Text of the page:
How To Become a Teacher (Including FAQs)

By Indeed Editorial Team

Updated 24 October 2022 | Published 30 June 2021

Updated 24 October 2022

Published 30 June 2021

The Indeed Editorial Team comprises a diverse and talented team of writers, researchers and subject matter experts equipped with Indeed's data and insights to deliver useful tips to help guide your career journey.

If you're a good communicator that's passionate about the importance of education, becoming a teacher may be the ideal career choice for you. Teachers educate students to help them reach their academic potential and improve their skills. However, you'll need to spend time studying and gaining practical experience before you can lead a class unsupervised. In this article, we explain what you need to become a teacher, including the answers to frequently asked questions about becoming and developing as a teacher.

How to become a teacher

Follow these steps to become a qualified teacher:

1. Finish year 12

Completing year 12 is the easiest way to qualify for TAFE or university. You'll need a university degree to teach most students. Studying enough units to earn your secondary school certificate and Australian Tertiary Admission Rank (ATAR) is the simplest way to qualify for university. Check your university for any prerequisite subjects. For example, English, maths and a science subject, such as chemistry or biology, are common prerequisites for teaching degrees. Make sure you've studied those subjects to gain entry into your chosen degree program.

If you leave school before year 12 or your marks are lower than you expected, complete the Certificate IV in Tertiary Preparation course at TAFE. This alternative to year 12 can teach you the core skills you'll need for further study.

2. Get Working with Children and police checks

Before commencing further education, obtain Working with Children and police checks. These checks show you are of good character and could safely and responsibly work with children. Apply for your Working with Children check through your state or territory's service department. Your state or territory's police department issues your police check. Make sure your checks remain current throughout your studies to take part in work placement programs.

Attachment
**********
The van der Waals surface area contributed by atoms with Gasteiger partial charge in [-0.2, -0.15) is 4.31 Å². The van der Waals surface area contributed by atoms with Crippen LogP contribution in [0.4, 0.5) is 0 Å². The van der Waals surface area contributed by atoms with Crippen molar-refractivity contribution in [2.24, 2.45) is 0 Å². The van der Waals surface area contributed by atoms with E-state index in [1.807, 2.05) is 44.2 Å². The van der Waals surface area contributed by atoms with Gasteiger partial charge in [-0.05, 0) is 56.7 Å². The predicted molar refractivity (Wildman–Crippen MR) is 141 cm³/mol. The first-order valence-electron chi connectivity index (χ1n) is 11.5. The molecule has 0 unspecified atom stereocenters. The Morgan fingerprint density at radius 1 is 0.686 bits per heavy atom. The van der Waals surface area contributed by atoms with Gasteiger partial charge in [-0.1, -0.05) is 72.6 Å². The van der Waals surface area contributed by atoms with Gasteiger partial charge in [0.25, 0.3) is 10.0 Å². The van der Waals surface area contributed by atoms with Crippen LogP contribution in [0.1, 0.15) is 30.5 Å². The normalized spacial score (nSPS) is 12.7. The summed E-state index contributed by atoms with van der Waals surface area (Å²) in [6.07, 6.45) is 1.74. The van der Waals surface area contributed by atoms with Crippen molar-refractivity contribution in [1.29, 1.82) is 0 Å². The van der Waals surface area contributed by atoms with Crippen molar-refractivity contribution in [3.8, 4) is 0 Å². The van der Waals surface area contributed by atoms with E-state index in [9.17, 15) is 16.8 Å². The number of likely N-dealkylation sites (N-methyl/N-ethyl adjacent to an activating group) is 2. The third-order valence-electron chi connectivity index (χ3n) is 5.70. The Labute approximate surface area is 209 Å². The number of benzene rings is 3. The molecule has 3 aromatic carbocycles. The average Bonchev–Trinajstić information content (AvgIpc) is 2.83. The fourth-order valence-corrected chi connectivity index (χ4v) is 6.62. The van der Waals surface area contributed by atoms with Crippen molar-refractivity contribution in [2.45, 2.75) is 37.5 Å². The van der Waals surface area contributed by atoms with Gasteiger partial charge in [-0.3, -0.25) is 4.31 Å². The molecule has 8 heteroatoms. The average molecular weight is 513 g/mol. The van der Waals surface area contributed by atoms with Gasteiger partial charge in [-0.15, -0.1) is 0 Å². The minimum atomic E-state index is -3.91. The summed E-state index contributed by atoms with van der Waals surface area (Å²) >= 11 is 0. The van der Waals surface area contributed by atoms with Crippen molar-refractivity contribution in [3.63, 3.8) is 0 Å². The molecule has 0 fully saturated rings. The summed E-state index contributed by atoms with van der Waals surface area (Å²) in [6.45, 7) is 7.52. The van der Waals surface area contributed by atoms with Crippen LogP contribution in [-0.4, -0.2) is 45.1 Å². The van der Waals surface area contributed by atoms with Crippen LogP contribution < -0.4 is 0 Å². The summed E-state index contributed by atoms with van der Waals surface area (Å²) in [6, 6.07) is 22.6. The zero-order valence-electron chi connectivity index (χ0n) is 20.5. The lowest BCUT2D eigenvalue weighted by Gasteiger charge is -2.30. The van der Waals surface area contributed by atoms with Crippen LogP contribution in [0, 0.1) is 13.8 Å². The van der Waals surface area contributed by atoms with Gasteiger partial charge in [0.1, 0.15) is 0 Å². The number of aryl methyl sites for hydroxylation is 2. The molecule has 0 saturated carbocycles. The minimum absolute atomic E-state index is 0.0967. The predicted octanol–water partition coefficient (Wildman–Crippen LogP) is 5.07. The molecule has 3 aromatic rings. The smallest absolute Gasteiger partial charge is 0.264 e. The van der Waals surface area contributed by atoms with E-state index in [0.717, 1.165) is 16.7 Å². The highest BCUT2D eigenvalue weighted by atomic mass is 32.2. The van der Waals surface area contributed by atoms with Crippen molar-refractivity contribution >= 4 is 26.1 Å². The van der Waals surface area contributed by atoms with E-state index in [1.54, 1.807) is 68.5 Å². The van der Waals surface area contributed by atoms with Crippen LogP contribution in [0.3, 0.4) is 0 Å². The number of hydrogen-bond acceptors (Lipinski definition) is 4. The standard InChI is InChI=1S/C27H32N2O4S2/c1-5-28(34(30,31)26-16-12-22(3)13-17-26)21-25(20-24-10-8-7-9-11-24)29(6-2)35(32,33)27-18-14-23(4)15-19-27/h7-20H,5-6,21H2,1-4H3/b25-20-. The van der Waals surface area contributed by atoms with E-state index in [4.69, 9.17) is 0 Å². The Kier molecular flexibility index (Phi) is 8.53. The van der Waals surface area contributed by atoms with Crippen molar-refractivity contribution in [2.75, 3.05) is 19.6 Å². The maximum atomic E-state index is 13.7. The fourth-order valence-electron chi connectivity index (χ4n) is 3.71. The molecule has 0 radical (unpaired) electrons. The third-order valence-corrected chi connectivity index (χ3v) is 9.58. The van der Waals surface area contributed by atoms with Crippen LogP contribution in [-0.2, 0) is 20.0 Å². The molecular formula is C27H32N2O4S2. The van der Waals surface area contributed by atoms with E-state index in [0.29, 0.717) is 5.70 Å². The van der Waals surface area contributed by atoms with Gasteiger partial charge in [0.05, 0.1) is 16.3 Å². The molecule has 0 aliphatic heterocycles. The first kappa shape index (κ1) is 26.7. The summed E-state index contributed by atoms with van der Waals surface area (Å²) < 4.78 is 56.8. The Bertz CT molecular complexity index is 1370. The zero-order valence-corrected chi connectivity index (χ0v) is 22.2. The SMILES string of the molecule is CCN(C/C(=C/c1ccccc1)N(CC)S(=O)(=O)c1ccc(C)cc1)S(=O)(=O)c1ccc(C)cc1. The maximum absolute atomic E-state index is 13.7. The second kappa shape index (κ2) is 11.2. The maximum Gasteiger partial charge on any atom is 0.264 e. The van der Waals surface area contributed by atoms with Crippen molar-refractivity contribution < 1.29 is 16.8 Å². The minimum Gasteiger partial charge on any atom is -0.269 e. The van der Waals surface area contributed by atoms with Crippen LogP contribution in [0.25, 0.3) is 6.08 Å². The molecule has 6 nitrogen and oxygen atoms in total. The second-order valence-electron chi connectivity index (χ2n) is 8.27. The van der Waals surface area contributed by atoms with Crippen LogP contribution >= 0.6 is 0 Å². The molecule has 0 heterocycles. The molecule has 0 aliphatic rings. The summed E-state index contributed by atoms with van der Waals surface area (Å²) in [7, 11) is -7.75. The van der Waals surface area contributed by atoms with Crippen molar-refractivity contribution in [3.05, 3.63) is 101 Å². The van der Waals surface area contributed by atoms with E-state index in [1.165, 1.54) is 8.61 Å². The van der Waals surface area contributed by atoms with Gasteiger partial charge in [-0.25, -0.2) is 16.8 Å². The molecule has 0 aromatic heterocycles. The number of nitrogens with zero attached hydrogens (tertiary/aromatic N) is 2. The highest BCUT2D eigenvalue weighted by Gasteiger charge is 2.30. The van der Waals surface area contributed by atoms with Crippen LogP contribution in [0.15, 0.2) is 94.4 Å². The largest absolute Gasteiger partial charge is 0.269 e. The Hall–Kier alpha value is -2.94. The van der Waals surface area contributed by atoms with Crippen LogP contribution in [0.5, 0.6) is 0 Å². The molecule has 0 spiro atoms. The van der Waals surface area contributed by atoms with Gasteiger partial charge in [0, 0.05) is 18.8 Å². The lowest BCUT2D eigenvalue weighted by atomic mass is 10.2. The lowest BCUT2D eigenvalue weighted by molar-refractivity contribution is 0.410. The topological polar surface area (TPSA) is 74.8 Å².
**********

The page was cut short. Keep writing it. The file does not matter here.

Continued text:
Related: Jobs That Involve Working With Children

3. Complete CASPer test for university entry

Universities in most states and territories ask aspiring teachers to sit the Computer-Based Assessment for Sampling Personal Characteristics (CASPer) test. This 90-minute test checks if you have vital traits for teachers such as professionalism, empathy and ethics. The test contains questions about your reactions to eight video and four written scenarios.

4. Study a relevant TAFE or university course

If you want to teach children in an early childhood centre or preschool, consider a Diploma of Early Childhood Education and Care. This TAFE course qualifies you to teach children up to the age of six. However, some early childhood learning settings prefer applicants with a university degree, so completing a Bachelor of Education (Early Childhood and Primary) can give you a competitive edge. As this degree qualifies you to teach children up to eight years, it can also increase your employment options.

For older students, you'll need either a Bachelor of Education (Primary) or a Bachelor of Education (Secondary). Pursuing further study with a Master of Teaching (Primary) or Master of Teaching (Secondary) can help you secure vacant roles. You could also complete a master's degree if you want to teach primary or high school and have a non-education bachelor's degree. All these degrees include work placement programs that give you practical teaching experience. You'll also need to pass the Literacy and Numeracy Test for Initial Teacher Education Students (LANTITE) while you're studying.

Related: How to Become an EAL Teacher (With Salary and Duties)

5. Register as a teacher

Apply for registration through your state or territory's official body:

  • New South Wales: NSW Education Standards Authority

  • Australian Capital Territory: ACT Teacher Quality Institute

  • Victoria: Victorian Institute of Teaching

  • Queensland: Queensland College of Teachers

  • Tasmania: Teachers Registration Board of Tasmania

  • South Australia: Teachers Registration Board of South Australia

  • Northern Territory: Teacher Registration Board of the Northern Territory

  • Western Australia: Teacher Registration Board of Western Australia

Registration is essential for all primary and high school teachers and most early childhood teachers. Registration criteria vary, although you'll usually need to prove your educational qualifications, workplace experience and character through Working with Children and police checks. Once the board approves your registration, you can accept a teaching position. Registration lengths vary between states and territories, so make sure you know how long your registration stays valid and update it as required to stay current.

What does a teacher do?